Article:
Skip Navigation
About Us > News & Media > News Releases

Wake Forest Baptist Awarded $8 Million to Study Lifestyle Intervention for Type 2 Diabetes

WINSTON-SALEM, N.C. – July 9, 2018 – The National Institutes of Health (NIH) has awarded $8 million to Wake Forest Baptist Medical Center to study cognitive decline and impairment in older adults with type 2 diabetes who are overweight or obese. 

“It is critical to understand the role of lifestyle intervention for the treatment of type 2 diabetes and obesity,” said one of the study’s principal investigators, Mark Espeland, Ph.D., professor of public health sciences at Wake Forest Baptist. “Together, these two conditions nearly double one’s risk for Alzheimer’s disease and related dementias.”

The four-year study, part of the NIH’s Action for Health in Diabetes, will be led by Espeland, Kathleen Hayden, Ph.D., associate professor of public health sciences at Wake Forest Baptist, and Jose Luchsinger, M.D., associate professor of epidemiology and medicine at Columbia University. The study will build on earlier findings that intensive lifestyle intervention in overweight older adults with diabetes was associated with a 30 percent decrease in cognitive impairment. However, this potential benefit was not firmly established, necessitating additional research.

“If the findings hold, this will provide a powerful message to support lifestyle interventions in this rapidly growing population,” Espeland said. “This new grant award will allow us to gather the additional data needed to confirm the initial findings.”

The previous study showed that cognitive benefits from the intensive lifestyle intervention – reduced caloric intake and increased physical activity – did not appear to extend to those with the greatest levels of obesity.  For these, paradoxically, the intensive lifestyle intervention appeared to increase rather than to decrease rates of cognitive impairment, Espeland said.
 

This new study will collect the additional data needed to confirm the earlier findings and to determine the mechanisms of action behind any benefits or risks. Participants will be enrolled at 16 sites across the United States.

“Funding for this additional research provides the unprecedented and timely opportunity to assess the legacy that a successful, sustained and well-documented lifestyle intervention has on cognitive resilience and the risk of Alzheimer’s disease, related dementia and mild cognitive impairment in a large and diverse cohort drawn from across the country,” Espeland said.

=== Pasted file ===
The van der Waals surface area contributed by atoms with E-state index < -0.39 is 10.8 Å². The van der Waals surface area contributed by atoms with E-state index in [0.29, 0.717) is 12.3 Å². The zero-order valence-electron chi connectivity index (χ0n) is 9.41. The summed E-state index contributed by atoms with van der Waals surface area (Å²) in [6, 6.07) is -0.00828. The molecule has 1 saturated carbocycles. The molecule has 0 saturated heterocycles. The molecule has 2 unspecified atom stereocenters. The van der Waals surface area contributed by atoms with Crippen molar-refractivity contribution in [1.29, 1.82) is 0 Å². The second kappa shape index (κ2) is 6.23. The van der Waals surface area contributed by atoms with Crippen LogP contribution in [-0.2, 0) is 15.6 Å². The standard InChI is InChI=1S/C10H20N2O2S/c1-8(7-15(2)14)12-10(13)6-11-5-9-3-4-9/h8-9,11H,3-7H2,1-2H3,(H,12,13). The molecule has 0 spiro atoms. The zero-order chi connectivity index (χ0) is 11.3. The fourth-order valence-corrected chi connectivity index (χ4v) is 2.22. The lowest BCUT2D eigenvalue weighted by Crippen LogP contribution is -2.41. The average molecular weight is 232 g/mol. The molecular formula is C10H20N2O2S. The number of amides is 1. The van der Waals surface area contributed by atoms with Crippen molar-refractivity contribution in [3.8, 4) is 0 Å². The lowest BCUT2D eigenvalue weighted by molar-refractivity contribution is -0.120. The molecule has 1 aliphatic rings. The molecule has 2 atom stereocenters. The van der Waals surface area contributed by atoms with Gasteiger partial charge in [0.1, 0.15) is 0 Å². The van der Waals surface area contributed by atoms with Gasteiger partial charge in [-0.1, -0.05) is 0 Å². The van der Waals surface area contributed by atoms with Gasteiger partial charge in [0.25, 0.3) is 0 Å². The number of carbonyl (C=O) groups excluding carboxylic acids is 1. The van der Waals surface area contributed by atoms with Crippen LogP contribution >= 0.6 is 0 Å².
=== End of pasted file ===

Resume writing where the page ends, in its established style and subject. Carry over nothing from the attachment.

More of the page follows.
The NIH Action for Health in Diabetes study is the only randomized trial of long-term lifestyle intervention in people with type 2 diabetes. It has been coordinated by researchers at Wake Forest Baptist since 2000. 

Media Relations Contacts:

Quick Reference

News Media Resources

Media Inquiries
336-716-4587
Patient Information
336-713-0000
Satellite Interviews
336-716-4434

Ways to Give

Spotlight

PHS

The Division of Public Health Sciences (PHS) identifies strategies to enhance public health and prevent disease.

Last Updated: 07-16-2018
Wake Forest Baptist Ranked among Nation’s ‘Best Hospitals’  26 Years in a Row by U.S. News & World ReportComprehensive Cancer Centers National Designation is Renewed2017-2018 Best DoctorsNursing Magnet StatusJoint Commission Report

Disclaimer: The information on this website is for general informational purposes only and SHOULD NOT be relied upon as a substitute for sound professional medical advice, evaluation or care from your physician or other qualified health care provider.

© Wake Forest Baptist Medical Center, Medical Center Boulevard, Winston-Salem, NC 27157. All Rights Reserved.